Working Group 2.6
Conventionalisation? Organic Farmers Bite Back!
Julien Blanc, Museum National d´Histoire Naturelle, France firstname.lastname@example.org
Ika Darnhofer, BOKU Univ. of Natural Resources and Applied Life Sciences, Austria email@example.com
Stéphane Bellon, INRA SAD Ecodevelopment Unit, France firstname.lastname@example.org
The development trends within organic farming (OF) and especially the thesis of conventionalisation have been debated for over ten years, yielding various viewpoints and empirical evidence to support them. Most authors contributing to this debate report that in many countries a number of certified organic farms display a range of practices closely resembling those on conventional farms. Although conventionalisation has so far not been identified as the dominant trend in organic farming, does it represent a threat for OF development? Among others, would it compromise OF ability to implement ecologically sound farming practices and to fulfil the expectations as to its contribution to rural development?
To counteract this threat, and strengthen organic farming’s transformative potential, the debate must move beyond its focus on the bifurcation between artisanal and conventionalised organic actors, in order to understand better the complexity and propose more reliable descriptors of conventionalisation processes.
This working group seeks to assess the implication of these developments for rural areas and identify the range of options used by organic farmers to fight against the ‘dilution’ of organic farming, fight against a reductionist understanding of organic farming limiting it to the legal requirements. It gives continuity to the debate started at previous ESRS and IRSA meetings. It invites contributions from scholars, and from post-graduate students and academics engaged with the movement. In doing so we aim to concentrate on three major areas of debate:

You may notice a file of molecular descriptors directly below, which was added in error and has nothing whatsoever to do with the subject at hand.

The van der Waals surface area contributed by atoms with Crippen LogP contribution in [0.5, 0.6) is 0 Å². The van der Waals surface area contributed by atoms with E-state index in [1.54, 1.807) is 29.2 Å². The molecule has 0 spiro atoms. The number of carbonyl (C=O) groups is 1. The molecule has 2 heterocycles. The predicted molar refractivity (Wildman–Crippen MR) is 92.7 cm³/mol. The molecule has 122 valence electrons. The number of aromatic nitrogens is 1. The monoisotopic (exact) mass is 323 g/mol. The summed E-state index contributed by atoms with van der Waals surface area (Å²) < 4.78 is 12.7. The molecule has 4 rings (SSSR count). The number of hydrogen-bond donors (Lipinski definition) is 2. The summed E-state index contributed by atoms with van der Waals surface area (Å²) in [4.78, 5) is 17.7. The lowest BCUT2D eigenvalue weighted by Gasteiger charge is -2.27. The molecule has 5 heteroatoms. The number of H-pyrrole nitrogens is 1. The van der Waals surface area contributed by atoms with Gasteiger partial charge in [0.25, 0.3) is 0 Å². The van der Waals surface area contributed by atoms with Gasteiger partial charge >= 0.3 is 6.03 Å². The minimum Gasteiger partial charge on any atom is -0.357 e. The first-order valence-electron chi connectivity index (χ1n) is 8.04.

The perception of organic farmers: Some fear that organic farming might loose its identity and become little more than a production method or a product, thereby loosing the holistic concept embodied in its principles. How does the increasing number of actors in the organic sector affect the self-identity and self-perception of organic farmers? More generally, how different views among stakeholders affect the dynamics of the organic movement?
The organic practices: Although ‘conventionalisation’ is widely used as a term it lack clear criteria that can be used to assess what is or is not conventionalisation, much less the degree of conventionalisation. Can criteria, indicators or assessment methods be identified? What examples are there that best illustrate social and production practices that fulfil legal requirements but are in stark contrast with organic principles?
Future options: New regulations and incentives at various scales tend to redefine the roles of organic farming and its contribution to rural development. Would they open new avenues to extend organic food and farming in alternative patterns? How would they participate in designing others options beyond bifurcation? Which way forwards can be identified? How can organic farming keep its distinct identity yet be able to adapt to change and integrate new opportunities?
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